First, the good part. I filed a complaint with the county about the dog barking. While it hasn’t stopped completely, the offenders let their dogs out one at a time in the morning before 6 am. There appears to be 2 instigators, and when they don’t have any partners in crime, the early morning raucous has diminished. The midnight barking has also mostly disappeared. Small victory.
Most of my days are good. The bad days are normal, and I work to turn them around. Every day is better for me. Today, we are supposed to have a 70 degree or higher day. I intended to soak up some of that vitamin D.
However, I seem to complain, or work out my darker thoughts on here. There is more to me, and I recognize it, but I have to let go of some thoughts before they fester. Those pesky thoughts that are lurking around, waiting for a gap in my line of defense. (To fill you in as to why I reference war tactics, I have been watching my share of WWII documentaries)
I was almost ready to post about days two and three to my series, Thirty Random Days to Organized Chaos, but the Chaos part struck again. I was so proud of my office progress. I even prepared our taxes without spreading paperwork all over the place.
I spent hours yesterday, hunting for a $50 charge to my son’s bank account. I didn’t set up repayments of student loans to be automatically deducted from his account. Since he has graduated, there is very little money in his account. This is a specific ploy by his dad and me to push along the job hunt. Eventually, he will want money to spend.
Needless to say, there are piles of papers scattered willy nilly all over my table next to the desk–but the desk is clean. 🙂
I would like to keep the most revealing parts of the shenanigans of my kids lives as private as I can, but still be myself. However, that boomeranger? He has returned to hit me in the ass, one too many times. Dealing with him has depleted my mom tool box. Guilt, Love, Reason, Putting my foot Down, Withholding Privileges, Guidance, Help, Listening, Patience, and Sicking his Dad on him—all useless.
What he is hearing from us is blah-blah-white noise. What I see on his face—a blank screen.
Other than tough love, aka booting him to the streets, I have no other choice but to EXPOSE him–and his little girlfriend too. If they even read this, I hope it shakes them up. They are only hurting themselves, and we are not going to be enablers any longer.
Out of the kindness of our hearts, we have been helping Long-term Girlfriend. I know this is an approach a lot of mothers or fathers out there will disagree with, but we let her live with us. We have supported her for years, financially, and unsuccessful attempts at personal help in the form of love and helping her to seek mental health support. Both of them are seeing counselors. Both do not have jobs.
I would like to say that I don’t understand depression, but I know it all too well. If we turned our backs on these two, they would become statistics. Two of the mentally ill homeless population. How can a parent do that to their child? Actually, how can we do this to a person we have come to love as our own? If I were a billionaire, I would scour the streets and scoop up all the mentally ill and find a way to get them help.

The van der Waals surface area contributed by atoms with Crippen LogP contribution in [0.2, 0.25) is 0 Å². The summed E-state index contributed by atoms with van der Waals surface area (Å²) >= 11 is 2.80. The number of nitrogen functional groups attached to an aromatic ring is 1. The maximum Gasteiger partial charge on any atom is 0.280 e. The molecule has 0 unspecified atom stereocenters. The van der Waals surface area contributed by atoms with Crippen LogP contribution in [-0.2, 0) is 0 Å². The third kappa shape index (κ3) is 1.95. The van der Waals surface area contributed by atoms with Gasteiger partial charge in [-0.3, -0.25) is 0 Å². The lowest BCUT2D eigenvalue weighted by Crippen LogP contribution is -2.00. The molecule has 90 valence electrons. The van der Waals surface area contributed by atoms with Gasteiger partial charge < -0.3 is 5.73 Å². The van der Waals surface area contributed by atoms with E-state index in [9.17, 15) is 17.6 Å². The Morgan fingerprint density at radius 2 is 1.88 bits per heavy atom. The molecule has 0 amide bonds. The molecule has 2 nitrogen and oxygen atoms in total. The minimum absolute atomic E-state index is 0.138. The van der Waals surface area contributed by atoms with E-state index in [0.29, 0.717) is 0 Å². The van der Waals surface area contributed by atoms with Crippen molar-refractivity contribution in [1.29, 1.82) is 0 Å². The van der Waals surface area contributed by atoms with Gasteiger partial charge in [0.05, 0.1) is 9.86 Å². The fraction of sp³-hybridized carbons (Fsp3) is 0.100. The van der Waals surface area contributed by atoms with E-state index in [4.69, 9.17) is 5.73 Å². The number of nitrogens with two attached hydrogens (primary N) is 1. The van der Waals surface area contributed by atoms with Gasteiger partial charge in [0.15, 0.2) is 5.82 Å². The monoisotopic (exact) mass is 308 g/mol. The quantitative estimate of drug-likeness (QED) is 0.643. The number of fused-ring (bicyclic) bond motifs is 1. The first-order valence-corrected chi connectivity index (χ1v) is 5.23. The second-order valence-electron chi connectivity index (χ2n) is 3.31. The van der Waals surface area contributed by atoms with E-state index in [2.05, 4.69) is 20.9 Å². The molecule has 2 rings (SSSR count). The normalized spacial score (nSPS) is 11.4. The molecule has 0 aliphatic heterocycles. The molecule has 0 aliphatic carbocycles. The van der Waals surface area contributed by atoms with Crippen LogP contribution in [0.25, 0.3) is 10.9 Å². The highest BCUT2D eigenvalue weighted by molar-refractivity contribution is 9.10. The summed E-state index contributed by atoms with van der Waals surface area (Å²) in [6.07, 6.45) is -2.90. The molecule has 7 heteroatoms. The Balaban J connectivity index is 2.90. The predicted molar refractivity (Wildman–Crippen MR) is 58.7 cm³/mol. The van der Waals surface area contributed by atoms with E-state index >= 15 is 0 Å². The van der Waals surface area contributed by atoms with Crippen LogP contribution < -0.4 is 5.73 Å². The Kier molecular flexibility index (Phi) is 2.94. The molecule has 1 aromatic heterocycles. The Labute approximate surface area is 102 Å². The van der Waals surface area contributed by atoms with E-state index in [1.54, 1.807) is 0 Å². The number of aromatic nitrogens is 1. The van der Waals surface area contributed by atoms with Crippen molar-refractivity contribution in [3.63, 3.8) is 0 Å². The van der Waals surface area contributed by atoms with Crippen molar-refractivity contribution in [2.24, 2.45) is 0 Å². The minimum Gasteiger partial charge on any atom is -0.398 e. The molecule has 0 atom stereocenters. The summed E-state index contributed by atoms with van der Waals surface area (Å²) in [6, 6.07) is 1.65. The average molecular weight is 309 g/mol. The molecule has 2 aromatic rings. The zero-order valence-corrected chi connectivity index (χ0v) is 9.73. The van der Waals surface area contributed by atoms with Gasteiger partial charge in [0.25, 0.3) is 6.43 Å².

Our son signed a waiver for his therapist to discuss any serious concerns with his dad. The other day, he received such a call, my son told me about it. After he returned to his burrow, I dropped to my knees. Wind taken from my sails, tears falling down my cheeks, and fear like I haven’t experienced since I was wheeled off for my lung surgery.
That $50 charge? I asked my son if there was any document that he put his bank account number on, while exiting college. Oh, he said, I should have told you…that is to pay Long-Term Girlfriend’s student loan.
Oh my gosh! Nice Mom is joining forces with Fed Up Dad, the one I have been tempering because I didn’t want to push either kid/adult over the edge–Fed Up Dad doesn’t know what depression is like, I do. Our mission is a swift strike, and keep striking until they start to act like the adults they are.
Because I recognized that my oldest son was most like me in the mood department, I have learned to analyze every step I make. Will I push him away? Will my comments destroy what little self-esteem he has? I was there for him. Always. He has told us numerous times that he wouldn’t have made it through college, mentally, if it hadn’t been for me and his dad.
I love both of them from the bottom of my heart. If I could, I would take their depression or anxiety and deal with it myself. But love only goes so far. Love can turn into preventing others from recognizing their personal responsibility to recovering from a mental illness.
It’s beginning to feel a lot like manipulation, laziness, and being taken advantage of.
Oh, please give me strength…………….